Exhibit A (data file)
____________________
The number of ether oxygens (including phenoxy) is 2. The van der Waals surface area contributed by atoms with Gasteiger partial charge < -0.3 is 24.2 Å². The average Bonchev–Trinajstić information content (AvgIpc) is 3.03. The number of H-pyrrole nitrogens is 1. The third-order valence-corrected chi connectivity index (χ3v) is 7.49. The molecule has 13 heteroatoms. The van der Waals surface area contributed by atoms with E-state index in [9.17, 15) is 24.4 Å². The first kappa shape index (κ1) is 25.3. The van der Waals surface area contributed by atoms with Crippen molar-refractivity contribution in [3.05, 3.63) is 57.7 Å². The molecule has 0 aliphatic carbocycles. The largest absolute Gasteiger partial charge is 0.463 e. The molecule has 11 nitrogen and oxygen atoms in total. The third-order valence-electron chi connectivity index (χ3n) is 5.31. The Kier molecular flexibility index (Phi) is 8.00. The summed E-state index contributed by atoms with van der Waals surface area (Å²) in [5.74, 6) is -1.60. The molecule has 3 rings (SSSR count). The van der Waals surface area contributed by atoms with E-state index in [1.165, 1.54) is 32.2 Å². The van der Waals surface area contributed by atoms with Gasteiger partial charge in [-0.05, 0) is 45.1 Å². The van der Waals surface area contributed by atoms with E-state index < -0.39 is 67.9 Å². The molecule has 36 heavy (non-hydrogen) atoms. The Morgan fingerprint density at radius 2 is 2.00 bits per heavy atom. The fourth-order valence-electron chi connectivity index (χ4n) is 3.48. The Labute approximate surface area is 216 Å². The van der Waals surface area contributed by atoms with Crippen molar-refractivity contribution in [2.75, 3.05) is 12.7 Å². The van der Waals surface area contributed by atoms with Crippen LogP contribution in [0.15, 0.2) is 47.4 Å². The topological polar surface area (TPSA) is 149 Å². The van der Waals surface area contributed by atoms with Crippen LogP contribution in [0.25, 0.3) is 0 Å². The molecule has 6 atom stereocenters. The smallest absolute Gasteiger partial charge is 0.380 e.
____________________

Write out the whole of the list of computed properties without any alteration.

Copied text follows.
The number of ether oxygens (including phenoxy) is 2. The van der Waals surface area contributed by atoms with Gasteiger partial charge < -0.3 is 24.2 Å². The average Bonchev–Trinajstić information content (AvgIpc) is 3.03. The number of H-pyrrole nitrogens is 1. The third-order valence-corrected chi connectivity index (χ3v) is 7.49. The molecule has 13 heteroatoms. The van der Waals surface area contributed by atoms with E-state index in [9.17, 15) is 24.4 Å². The first kappa shape index (κ1) is 25.3. The van der Waals surface area contributed by atoms with Crippen molar-refractivity contribution in [3.05, 3.63) is 57.7 Å². The molecule has 0 aliphatic carbocycles. The largest absolute Gasteiger partial charge is 0.463 e. The molecule has 11 nitrogen and oxygen atoms in total. The third-order valence-electron chi connectivity index (χ3n) is 5.31. The Kier molecular flexibility index (Phi) is 8.00. The summed E-state index contributed by atoms with van der Waals surface area (Å²) in [5.74, 6) is -1.60. The molecule has 3 rings (SSSR count). The van der Waals surface area contributed by atoms with E-state index in [1.165, 1.54) is 32.2 Å². The van der Waals surface area contributed by atoms with Gasteiger partial charge in [-0.05, 0) is 45.1 Å². The van der Waals surface area contributed by atoms with E-state index < -0.39 is 67.9 Å². The molecule has 36 heavy (non-hydrogen) atoms. The Morgan fingerprint density at radius 2 is 2.00 bits per heavy atom. The fourth-order valence-electron chi connectivity index (χ4n) is 3.48. The Labute approximate surface area is 216 Å². The van der Waals surface area contributed by atoms with Crippen molar-refractivity contribution in [2.75, 3.05) is 12.7 Å². The van der Waals surface area contributed by atoms with Crippen LogP contribution in [0.15, 0.2) is 47.4 Å². The topological polar surface area (TPSA) is 149 Å². The van der Waals surface area contributed by atoms with Crippen LogP contribution in [0.25, 0.3) is 0 Å². The molecule has 6 atom stereocenters. The smallest absolute Gasteiger partial charge is 0.380 e.